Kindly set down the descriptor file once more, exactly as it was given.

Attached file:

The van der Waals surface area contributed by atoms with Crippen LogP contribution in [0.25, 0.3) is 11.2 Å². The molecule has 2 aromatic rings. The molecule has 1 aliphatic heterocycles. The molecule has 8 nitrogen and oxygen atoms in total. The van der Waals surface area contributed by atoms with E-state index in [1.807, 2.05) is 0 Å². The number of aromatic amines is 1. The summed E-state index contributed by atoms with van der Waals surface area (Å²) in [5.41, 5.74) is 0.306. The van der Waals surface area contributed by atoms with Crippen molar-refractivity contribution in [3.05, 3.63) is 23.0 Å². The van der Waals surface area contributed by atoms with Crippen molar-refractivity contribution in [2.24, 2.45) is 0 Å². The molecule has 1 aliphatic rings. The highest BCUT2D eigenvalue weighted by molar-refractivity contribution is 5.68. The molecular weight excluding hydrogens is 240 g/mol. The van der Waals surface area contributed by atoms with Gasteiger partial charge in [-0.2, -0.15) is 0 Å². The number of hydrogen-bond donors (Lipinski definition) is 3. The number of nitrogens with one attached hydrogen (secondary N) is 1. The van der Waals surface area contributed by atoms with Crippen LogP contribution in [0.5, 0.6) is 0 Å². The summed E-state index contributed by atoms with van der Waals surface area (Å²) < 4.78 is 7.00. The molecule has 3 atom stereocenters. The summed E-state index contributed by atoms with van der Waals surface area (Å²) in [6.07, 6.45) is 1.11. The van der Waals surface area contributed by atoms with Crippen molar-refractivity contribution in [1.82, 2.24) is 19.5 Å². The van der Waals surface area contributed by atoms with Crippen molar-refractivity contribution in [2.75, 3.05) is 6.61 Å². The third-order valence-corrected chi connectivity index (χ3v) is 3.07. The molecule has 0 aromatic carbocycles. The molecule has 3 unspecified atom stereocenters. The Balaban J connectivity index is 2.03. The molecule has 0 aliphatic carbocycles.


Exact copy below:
The van der Waals surface area contributed by atoms with Crippen LogP contribution in [0.25, 0.3) is 11.2 Å². The molecule has 2 aromatic rings. The molecule has 1 aliphatic heterocycles. The molecule has 8 nitrogen and oxygen atoms in total. The van der Waals surface area contributed by atoms with E-state index in [1.807, 2.05) is 0 Å². The number of aromatic amines is 1. The summed E-state index contributed by atoms with van der Waals surface area (Å²) in [5.41, 5.74) is 0.306. The van der Waals surface area contributed by atoms with Crippen molar-refractivity contribution in [3.05, 3.63) is 23.0 Å². The van der Waals surface area contributed by atoms with Crippen molar-refractivity contribution in [2.24, 2.45) is 0 Å². The molecule has 1 aliphatic rings. The highest BCUT2D eigenvalue weighted by molar-refractivity contribution is 5.68. The molecular weight excluding hydrogens is 240 g/mol. The van der Waals surface area contributed by atoms with Gasteiger partial charge in [-0.2, -0.15) is 0 Å². The number of hydrogen-bond donors (Lipinski definition) is 3. The number of nitrogens with one attached hydrogen (secondary N) is 1. The van der Waals surface area contributed by atoms with Crippen LogP contribution in [0.5, 0.6) is 0 Å². The summed E-state index contributed by atoms with van der Waals surface area (Å²) < 4.78 is 7.00. The molecule has 3 atom stereocenters. The summed E-state index contributed by atoms with van der Waals surface area (Å²) in [6.07, 6.45) is 1.11. The van der Waals surface area contributed by atoms with Crippen molar-refractivity contribution in [1.82, 2.24) is 19.5 Å². The van der Waals surface area contributed by atoms with Crippen molar-refractivity contribution in [2.75, 3.05) is 6.61 Å². The third-order valence-corrected chi connectivity index (χ3v) is 3.07. The molecule has 0 aromatic carbocycles. The molecule has 3 unspecified atom stereocenters. The Balaban J connectivity index is 2.03. The molecule has 0 aliphatic carbocycles.